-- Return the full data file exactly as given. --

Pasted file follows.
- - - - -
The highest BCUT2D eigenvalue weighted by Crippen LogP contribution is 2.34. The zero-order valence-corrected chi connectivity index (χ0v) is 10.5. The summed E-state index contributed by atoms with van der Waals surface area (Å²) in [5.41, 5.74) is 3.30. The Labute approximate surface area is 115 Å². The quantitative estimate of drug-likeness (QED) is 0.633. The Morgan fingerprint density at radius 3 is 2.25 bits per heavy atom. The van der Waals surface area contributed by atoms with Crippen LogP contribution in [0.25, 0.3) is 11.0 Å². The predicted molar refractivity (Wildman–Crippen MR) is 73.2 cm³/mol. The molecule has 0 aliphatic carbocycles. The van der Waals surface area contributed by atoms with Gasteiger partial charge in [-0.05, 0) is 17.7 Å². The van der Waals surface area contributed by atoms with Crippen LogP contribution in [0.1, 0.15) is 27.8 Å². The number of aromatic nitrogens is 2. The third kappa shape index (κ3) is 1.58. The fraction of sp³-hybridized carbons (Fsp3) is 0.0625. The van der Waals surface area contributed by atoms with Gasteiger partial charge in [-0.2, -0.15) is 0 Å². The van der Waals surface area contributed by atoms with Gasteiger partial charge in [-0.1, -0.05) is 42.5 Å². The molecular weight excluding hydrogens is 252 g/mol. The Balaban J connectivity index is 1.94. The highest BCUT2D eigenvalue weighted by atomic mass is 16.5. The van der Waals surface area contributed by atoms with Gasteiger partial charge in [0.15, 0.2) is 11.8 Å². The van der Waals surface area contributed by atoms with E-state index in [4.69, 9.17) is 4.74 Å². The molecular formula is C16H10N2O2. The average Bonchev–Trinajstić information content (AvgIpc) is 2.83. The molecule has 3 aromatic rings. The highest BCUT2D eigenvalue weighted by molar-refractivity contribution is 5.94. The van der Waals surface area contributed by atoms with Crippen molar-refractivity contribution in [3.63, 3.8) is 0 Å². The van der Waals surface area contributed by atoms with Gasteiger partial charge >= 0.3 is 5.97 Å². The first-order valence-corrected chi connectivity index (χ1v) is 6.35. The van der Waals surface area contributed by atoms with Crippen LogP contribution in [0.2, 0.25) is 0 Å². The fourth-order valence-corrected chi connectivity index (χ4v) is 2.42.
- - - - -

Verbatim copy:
The highest BCUT2D eigenvalue weighted by Crippen LogP contribution is 2.34. The zero-order valence-corrected chi connectivity index (χ0v) is 10.5. The summed E-state index contributed by atoms with van der Waals surface area (Å²) in [5.41, 5.74) is 3.30. The Labute approximate surface area is 115 Å². The quantitative estimate of drug-likeness (QED) is 0.633. The Morgan fingerprint density at radius 3 is 2.25 bits per heavy atom. The van der Waals surface area contributed by atoms with Crippen LogP contribution in [0.25, 0.3) is 11.0 Å². The predicted molar refractivity (Wildman–Crippen MR) is 73.2 cm³/mol. The molecule has 0 aliphatic carbocycles. The van der Waals surface area contributed by atoms with Gasteiger partial charge in [-0.05, 0) is 17.7 Å². The van der Waals surface area contributed by atoms with Crippen LogP contribution in [0.1, 0.15) is 27.8 Å². The number of aromatic nitrogens is 2. The third kappa shape index (κ3) is 1.58. The fraction of sp³-hybridized carbons (Fsp3) is 0.0625. The van der Waals surface area contributed by atoms with Gasteiger partial charge in [-0.2, -0.15) is 0 Å². The van der Waals surface area contributed by atoms with Gasteiger partial charge in [-0.1, -0.05) is 42.5 Å². The molecular weight excluding hydrogens is 252 g/mol. The Balaban J connectivity index is 1.94. The highest BCUT2D eigenvalue weighted by atomic mass is 16.5. The van der Waals surface area contributed by atoms with Gasteiger partial charge in [0.15, 0.2) is 11.8 Å². The van der Waals surface area contributed by atoms with E-state index in [4.69, 9.17) is 4.74 Å². The molecular formula is C16H10N2O2. The average Bonchev–Trinajstić information content (AvgIpc) is 2.83. The molecule has 3 aromatic rings. The highest BCUT2D eigenvalue weighted by molar-refractivity contribution is 5.94. The van der Waals surface area contributed by atoms with Crippen molar-refractivity contribution in [3.63, 3.8) is 0 Å². The van der Waals surface area contributed by atoms with Gasteiger partial charge >= 0.3 is 5.97 Å². The first-order valence-corrected chi connectivity index (χ1v) is 6.35. The van der Waals surface area contributed by atoms with Crippen LogP contribution in [0.2, 0.25) is 0 Å². The fourth-order valence-corrected chi connectivity index (χ4v) is 2.42.